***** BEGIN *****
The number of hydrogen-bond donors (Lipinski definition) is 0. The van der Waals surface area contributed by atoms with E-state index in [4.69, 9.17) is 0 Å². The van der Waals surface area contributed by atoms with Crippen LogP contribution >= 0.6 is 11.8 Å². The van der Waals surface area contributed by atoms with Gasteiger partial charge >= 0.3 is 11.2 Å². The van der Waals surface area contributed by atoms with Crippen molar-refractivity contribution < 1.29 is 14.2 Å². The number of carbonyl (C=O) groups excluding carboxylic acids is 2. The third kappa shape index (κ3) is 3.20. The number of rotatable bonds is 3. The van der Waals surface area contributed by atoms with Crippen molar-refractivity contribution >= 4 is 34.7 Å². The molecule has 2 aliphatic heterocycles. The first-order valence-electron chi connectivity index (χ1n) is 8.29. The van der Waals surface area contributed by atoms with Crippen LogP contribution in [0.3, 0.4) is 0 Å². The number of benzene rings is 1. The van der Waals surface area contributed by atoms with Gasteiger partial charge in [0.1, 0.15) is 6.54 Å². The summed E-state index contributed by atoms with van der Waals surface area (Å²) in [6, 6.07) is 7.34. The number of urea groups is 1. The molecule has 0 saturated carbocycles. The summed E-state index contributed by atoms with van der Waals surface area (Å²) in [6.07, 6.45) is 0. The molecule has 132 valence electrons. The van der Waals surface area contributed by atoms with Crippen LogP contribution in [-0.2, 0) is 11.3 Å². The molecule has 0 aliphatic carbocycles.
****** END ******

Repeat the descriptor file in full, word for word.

The number of hydrogen-bond donors (Lipinski definition) is 0. The van der Waals surface area contributed by atoms with E-state index in [4.69, 9.17) is 0 Å². The van der Waals surface area contributed by atoms with Crippen LogP contribution >= 0.6 is 11.8 Å². The van der Waals surface area contributed by atoms with Gasteiger partial charge >= 0.3 is 11.2 Å². The van der Waals surface area contributed by atoms with Crippen molar-refractivity contribution < 1.29 is 14.2 Å². The number of carbonyl (C=O) groups excluding carboxylic acids is 2. The third kappa shape index (κ3) is 3.20. The number of rotatable bonds is 3. The van der Waals surface area contributed by atoms with Crippen molar-refractivity contribution >= 4 is 34.7 Å². The molecule has 2 aliphatic heterocycles. The first-order valence-electron chi connectivity index (χ1n) is 8.29. The van der Waals surface area contributed by atoms with Crippen LogP contribution in [0.3, 0.4) is 0 Å². The number of benzene rings is 1. The van der Waals surface area contributed by atoms with Gasteiger partial charge in [0.1, 0.15) is 6.54 Å². The summed E-state index contributed by atoms with van der Waals surface area (Å²) in [6, 6.07) is 7.34. The number of urea groups is 1. The molecule has 0 saturated carbocycles. The summed E-state index contributed by atoms with van der Waals surface area (Å²) in [6.07, 6.45) is 0. The molecule has 132 valence electrons. The van der Waals surface area contributed by atoms with Crippen LogP contribution in [-0.2, 0) is 11.3 Å². The molecule has 0 aliphatic carbocycles.